Book cover of Beartown

Uri Gatt Why did I love this book?

If you want a break from fantasy and sci-fi, and you love a book with morally grey characters, then this is it.

Beartown is a town that survives on hockey. The kids play it, the grown-ups work in anything related, and just like in sports, both sides consider themselves the good side in every action they take.

We follow the manager of the hockey club as he must make impossible decisions, then the players, each making their own mistakes. We see villains grow from a place that we can understand, and we see good people making bad calls because no one can be perfect all the time.

And most importantly, we see how sometimes, no choice is the right choice. Especially for the victim.

By Fredrik Backman,

Why should I read it?

7 authors picked Beartown as one of their favorite books, and they share why you should read it.

What is this book about?



'I utterly believed in the residents of Beartown and felt ripped apart by the events in the book' JOJO MOYES

'I couldn't put it down. Heart-rending and engrossing' 5***** Reader Review

In a large Swedish forest, Beartown hides a dark secret . . .

Cut-off from everywhere else, it experiences the kind of isolation that tears people apart.

And each year, more and more of the town is swallowed by the forest.

Then the town is offered…

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A Particular Man

By Lesley Glaister,

Book cover of A Particular Man

Lesley Glaister Author Of A Particular Man

New book alert!

Why am I passionate about this?

About myself: As a novelist I’m crazy for detail. I believe it’s the odd and unexpected aspects of life that bring both characters and story worlds to life. This means that I try to be an observer at all times, keeping alert and using all five – and maybe six – senses. My perfect writing morning begins with a dog walk in the woods or on a beach, say, while keeping my senses sharp to the world around me and listening out for the first whisper of what the day’s writing will bring.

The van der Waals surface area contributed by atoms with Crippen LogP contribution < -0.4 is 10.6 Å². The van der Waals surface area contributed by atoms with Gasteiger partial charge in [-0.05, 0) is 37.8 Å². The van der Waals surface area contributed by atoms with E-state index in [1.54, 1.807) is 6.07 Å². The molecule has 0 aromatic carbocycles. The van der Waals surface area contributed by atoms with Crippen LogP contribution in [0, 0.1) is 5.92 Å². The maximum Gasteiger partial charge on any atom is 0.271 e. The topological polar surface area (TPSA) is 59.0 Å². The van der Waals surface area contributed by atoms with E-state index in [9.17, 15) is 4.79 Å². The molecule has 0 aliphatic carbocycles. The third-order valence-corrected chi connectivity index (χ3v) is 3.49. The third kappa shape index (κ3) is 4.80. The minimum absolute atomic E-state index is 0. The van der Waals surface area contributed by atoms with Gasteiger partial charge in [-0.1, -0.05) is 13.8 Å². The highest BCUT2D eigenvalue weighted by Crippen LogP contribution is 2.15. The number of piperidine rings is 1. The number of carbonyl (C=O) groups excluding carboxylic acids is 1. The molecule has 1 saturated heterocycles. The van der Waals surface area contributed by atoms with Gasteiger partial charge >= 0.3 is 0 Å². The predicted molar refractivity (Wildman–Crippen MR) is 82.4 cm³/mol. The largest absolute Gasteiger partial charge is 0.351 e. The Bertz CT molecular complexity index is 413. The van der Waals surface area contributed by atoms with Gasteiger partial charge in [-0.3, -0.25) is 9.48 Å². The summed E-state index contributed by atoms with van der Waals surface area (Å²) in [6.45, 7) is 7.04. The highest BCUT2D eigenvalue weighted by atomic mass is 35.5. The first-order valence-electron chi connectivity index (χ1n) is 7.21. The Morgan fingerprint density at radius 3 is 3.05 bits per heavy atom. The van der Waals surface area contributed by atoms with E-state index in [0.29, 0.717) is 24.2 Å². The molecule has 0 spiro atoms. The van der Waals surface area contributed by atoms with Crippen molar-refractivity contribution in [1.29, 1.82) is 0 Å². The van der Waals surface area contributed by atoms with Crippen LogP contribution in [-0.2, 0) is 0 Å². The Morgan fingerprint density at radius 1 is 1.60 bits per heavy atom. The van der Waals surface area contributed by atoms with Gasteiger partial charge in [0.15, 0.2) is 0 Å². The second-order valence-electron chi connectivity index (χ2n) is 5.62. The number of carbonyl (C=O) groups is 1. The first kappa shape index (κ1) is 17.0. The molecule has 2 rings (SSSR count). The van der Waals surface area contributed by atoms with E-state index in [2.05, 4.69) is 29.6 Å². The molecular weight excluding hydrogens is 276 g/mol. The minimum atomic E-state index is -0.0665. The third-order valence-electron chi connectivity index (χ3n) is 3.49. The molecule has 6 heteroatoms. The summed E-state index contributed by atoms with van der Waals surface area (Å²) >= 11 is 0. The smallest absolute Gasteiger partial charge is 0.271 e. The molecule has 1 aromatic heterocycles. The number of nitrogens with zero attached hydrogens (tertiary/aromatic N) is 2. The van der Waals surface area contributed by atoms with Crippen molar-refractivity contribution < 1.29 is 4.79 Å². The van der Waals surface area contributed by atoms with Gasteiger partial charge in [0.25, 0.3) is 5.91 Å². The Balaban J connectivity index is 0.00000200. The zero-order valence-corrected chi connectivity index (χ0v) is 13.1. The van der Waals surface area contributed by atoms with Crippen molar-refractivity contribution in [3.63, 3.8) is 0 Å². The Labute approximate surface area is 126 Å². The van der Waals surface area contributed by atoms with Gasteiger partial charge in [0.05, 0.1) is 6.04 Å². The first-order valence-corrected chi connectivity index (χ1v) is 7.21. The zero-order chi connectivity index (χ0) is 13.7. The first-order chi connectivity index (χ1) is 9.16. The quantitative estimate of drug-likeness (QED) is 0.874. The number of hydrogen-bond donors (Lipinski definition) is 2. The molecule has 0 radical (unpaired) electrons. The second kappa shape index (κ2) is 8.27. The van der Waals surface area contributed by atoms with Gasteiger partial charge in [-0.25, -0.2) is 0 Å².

Lesley's book list on relationships and sexuality in post-World War II Britain

What is my book about?

This book is a literary historical novel. It is set in Britain immediately after World War II, when people – gay, straight, young, and old - are struggling to get back on track with their lives, including their love lives. Because of the turmoil of the times, the number of losses, and the dangerous and peculiar circumstances people find themselves in, sexual mores have become shaken and stirred.

But what happened after the war, in the time of healing and settling down? This novel examines the emotional, romantic, and sexual lives of three characters searching for a way to proceed.

A Particular Man

By Lesley Glaister,

What is this book about?

Love never dies in this novel by “a writer of addictive emotional thrillers” (The Independent).

Told from three perspectives A Particular Man is about love, truth and the unpredictable consequences of loss.

When Edgar dies in a Far East prisoner-of-war camp it breaks the heart of fellow prisoner Starling. In Edgar’s final moments, Starling makes him a promise. When, after the war, he visits Edgar’s family, to fulfil this promise, Edgar's mother Clementine mistakes him for another man.

Her mistake allows him access to Edgar’s home and to those who loved him, stirring powerful and disorientating emotions, and embroiling him…

5 book lists we think you will like!